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Guwahati Act Rain In Sahara and Liberia’s Nasseman Team Up to Take Aim at ‘Gangsta Bankers’

Global corruption and superficial sustainability measures come under fire on the sarcastically buoyant reggae-meets-rock track

Anurag Tagat May 12, 2022
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Guwahati electro-rock band Rain In Sahara and Liberian reggae artist Nasseman search for heroes in a world full of villains on their new collaboration, “Gangsta Bankers.” Released in late April, the track comes with a music video shot in Liberia and India, unfolding the tale of an incorrigible entrepreneur driven by greed even as he puts up a façade of helping the environment.

Packaged in a news bulletin format as they follow the businessman around his parties and resolute sense of apathy, “Gangsta Bankers” comes with a message to fight corruption. Rain In Sahara have teamed up with organizations such as Transparency International and the International Anti-Corruption Conference and also set up a page to spread awareness about the need to be vigilant.

The song was created around 2019 in Copenhagen, where Rain In Sahara and Nasseman met as winners of (and performers at) the Fair Play Anti-Corruption Youth Voices Award program. Co-vocalist, flautist and keyboardist Lain Heringman gushes about how they got to perform alongside hip-hop heavyweight Mos Def at the event and bonded with Nasseman at a “special workshop on censorship and art” conducted by the organizers. “Nasseman shared his harrowing experiences about receiving death threats for releasing anti-corruption music in his native Liberia. There was a creative spark when we first met, and we had the idea to see if he was interested in doing a live collaboration at the concert the next day. We’d just written a brand new anti-corruption song before we jumped on the plane to Denmark, and during a break in the workshop we played the instrumental to Nasseman, and he was totally in,” Heringman says.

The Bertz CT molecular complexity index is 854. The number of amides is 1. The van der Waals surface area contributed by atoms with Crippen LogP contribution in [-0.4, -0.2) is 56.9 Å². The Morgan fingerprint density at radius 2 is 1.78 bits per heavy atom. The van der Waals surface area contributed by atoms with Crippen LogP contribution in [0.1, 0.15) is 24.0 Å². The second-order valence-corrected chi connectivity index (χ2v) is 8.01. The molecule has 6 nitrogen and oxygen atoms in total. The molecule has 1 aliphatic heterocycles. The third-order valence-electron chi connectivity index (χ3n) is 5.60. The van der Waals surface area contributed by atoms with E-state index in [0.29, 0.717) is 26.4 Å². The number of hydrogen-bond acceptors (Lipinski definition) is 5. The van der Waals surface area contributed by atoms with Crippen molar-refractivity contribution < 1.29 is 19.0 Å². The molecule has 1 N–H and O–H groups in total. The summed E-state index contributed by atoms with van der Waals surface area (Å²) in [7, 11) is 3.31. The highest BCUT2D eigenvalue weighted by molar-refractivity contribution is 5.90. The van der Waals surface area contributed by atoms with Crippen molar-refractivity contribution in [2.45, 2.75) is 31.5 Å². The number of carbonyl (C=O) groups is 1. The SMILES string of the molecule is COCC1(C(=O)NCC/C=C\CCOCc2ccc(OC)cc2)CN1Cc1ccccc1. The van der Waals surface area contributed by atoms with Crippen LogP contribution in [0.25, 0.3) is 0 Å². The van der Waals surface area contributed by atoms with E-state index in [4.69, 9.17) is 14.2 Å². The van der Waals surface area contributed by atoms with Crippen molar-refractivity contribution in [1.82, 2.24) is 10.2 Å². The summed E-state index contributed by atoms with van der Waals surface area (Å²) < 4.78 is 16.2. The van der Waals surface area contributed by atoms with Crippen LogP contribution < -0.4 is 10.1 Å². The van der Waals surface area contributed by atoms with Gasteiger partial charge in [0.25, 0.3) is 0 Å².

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The song then went through some production changes and the pandemic caused most of the delay in getting “Gangsta Bankers” out in its present format. It also presents a different, satirical side to Rain In Sahara, who have previously released hard-hitting socially conscious songs like “YTOFIAJ (You Think Our Future Is A Joke)” in 2020. Heringman says their latest song was born out of an “octave synth riff which has this comedic sound,” one that reminded the band of Eminem and his hit song “The Real Slim Shady.” The band adds in a statement, “We just followed our creativity and experimented as the track developed and it eventually led us to a more synth-driven hip-hop/reggae/alternative track. We’re big fans of reggae, hip-hop, alternative, nu-metal and many other genres and we ended up cutting out some heavier sounding parts from the final arrangement, especially in the electronic drop section.”

Next up, Rain In Sahara plan to stir things up sonically once again, with the band hinting towards a “heavier and more orchestral [sound] with rock, nu-metal, electronic and even country” elements. There are three singles and their corresponding music videos ready for release this year as well. The goal, however, has always remained to have an activist approach with their music. “Something we’re really excited about is to further develop the educational outreach we’ve recently started doing to unleash the power of people’s voices and expression through art, poetry and music workshops.” The response has been encouraging, which means Rain In Sahara want to take it to as many places as possible. “Following this release, we plan to go on a tour spreading the anti-corruption message through live concerts and workshops,” the band says.

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Watch the video for “Gangsta Bankers” below.

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